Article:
Jonah Goldberg

And that's good. One of the things that makes America so special, the jewel in the crown of Western Civilization, is that we can find fault with ourselves. We criticize, hector, debate, protest our ideas, our civil institutions, our employers, our governments - remember, our republic has literally thousands of governments, if you count from the local to the federal - and ourselves. Not all criticisms are fair or accurate, and some are just plain silly. But when an idea is valid we adopt and nurture it. We discard bad ideas and bad habits as a matter of reflex, making us the most adaptable people in the history of the world. Which is not to say we couldn't be quicker to throw some of the clunkier bits of the welfare state into history's dustbin.

This impulse toward self-correction doesn't necessarily, or even primarily, take a political form. Capitalism, the circulatory system of the West, constantly rewards improvement. The scientific method, which has been part of our culture for more than a century, systematically roots out flaws and seeks new insights. Our religious heritage, perhaps most of all, emphasizes the need for constantly trying to live a better and more decent life.

Regardless, whether it is in the private or public realms, the important thing to remember is that what defines Western Civilization is not the parade of horribles we get from the table-thumpers of the academic world and the media. Racism, greed, sexism, bigotry, slavery: These are universals in human history and still exist today around the world. No, the triumph of the West, and America in particular, is the constant, relentless effort to improve what Francis Bacon called man's estate.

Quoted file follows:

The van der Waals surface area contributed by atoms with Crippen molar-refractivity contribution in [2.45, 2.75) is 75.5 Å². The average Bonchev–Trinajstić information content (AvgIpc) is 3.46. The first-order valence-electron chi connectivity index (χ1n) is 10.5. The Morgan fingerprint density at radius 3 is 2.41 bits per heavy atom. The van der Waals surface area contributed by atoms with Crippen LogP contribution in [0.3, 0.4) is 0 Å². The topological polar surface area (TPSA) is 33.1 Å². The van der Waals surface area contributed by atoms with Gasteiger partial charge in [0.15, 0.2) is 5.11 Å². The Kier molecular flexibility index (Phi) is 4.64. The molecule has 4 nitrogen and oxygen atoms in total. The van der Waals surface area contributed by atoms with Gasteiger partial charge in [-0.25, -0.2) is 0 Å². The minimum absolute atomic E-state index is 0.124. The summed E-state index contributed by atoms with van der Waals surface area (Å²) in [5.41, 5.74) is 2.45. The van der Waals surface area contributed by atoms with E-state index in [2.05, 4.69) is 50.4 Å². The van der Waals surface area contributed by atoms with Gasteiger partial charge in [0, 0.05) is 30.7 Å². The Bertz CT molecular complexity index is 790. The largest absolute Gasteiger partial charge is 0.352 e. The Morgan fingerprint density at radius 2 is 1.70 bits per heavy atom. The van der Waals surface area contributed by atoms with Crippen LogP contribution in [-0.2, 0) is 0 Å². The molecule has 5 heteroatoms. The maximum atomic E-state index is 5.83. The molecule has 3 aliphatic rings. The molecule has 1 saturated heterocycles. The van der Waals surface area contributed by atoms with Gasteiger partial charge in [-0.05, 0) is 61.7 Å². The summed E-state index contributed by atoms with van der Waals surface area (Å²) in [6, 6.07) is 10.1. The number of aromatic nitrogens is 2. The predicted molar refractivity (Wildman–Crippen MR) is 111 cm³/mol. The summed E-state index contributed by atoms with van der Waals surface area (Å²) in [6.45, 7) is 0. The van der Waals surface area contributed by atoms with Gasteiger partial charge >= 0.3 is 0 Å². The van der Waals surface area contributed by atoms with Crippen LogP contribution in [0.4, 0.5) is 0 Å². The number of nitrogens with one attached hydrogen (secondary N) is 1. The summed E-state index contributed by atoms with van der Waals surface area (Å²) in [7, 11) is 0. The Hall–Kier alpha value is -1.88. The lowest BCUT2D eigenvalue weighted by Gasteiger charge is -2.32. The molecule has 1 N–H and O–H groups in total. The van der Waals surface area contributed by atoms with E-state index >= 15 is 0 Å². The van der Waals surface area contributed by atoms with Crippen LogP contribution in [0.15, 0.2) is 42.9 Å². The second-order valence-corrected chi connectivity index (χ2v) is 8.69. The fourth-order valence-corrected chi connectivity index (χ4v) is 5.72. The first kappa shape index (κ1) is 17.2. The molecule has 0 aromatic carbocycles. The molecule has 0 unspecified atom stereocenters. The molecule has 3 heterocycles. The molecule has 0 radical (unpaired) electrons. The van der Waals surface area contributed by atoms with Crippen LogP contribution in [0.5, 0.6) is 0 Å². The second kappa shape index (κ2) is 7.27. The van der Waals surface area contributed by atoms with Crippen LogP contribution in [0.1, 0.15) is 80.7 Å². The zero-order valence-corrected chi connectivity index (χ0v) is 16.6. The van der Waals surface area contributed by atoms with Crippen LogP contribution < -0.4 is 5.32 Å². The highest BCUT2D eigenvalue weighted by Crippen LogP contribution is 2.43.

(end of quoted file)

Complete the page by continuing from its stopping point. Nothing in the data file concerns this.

If we were even remotely as bad as our critics overseas believe us to be, all of the mavericks, troublemakers and whistleblowers wouldn't be mavericks, troublemakers and whistleblowers. They would either be silent or they'd be in unmarked graves.

For every politician who takes a bribe, every journalist who plagiarizes, every husband who hits his wife, every child who cheats, there are multitudes who do none of these things, not because they are saints or heroes, but simply because they are human beings raised in this good and decent land. Yes, I am proud of and thankful for the real heroes risking and sacrificing everything in Iraq. But on this Thanksgiving, let's also be thankful and proud that the thing these heroes are defending is so gloriously worth it.

Jonah Goldberg

Jonah Goldberg is editor-at-large of National Review Online,and the author of the book The Tyranny of Clichés. You can reach him via Twitter @JonahNRO.
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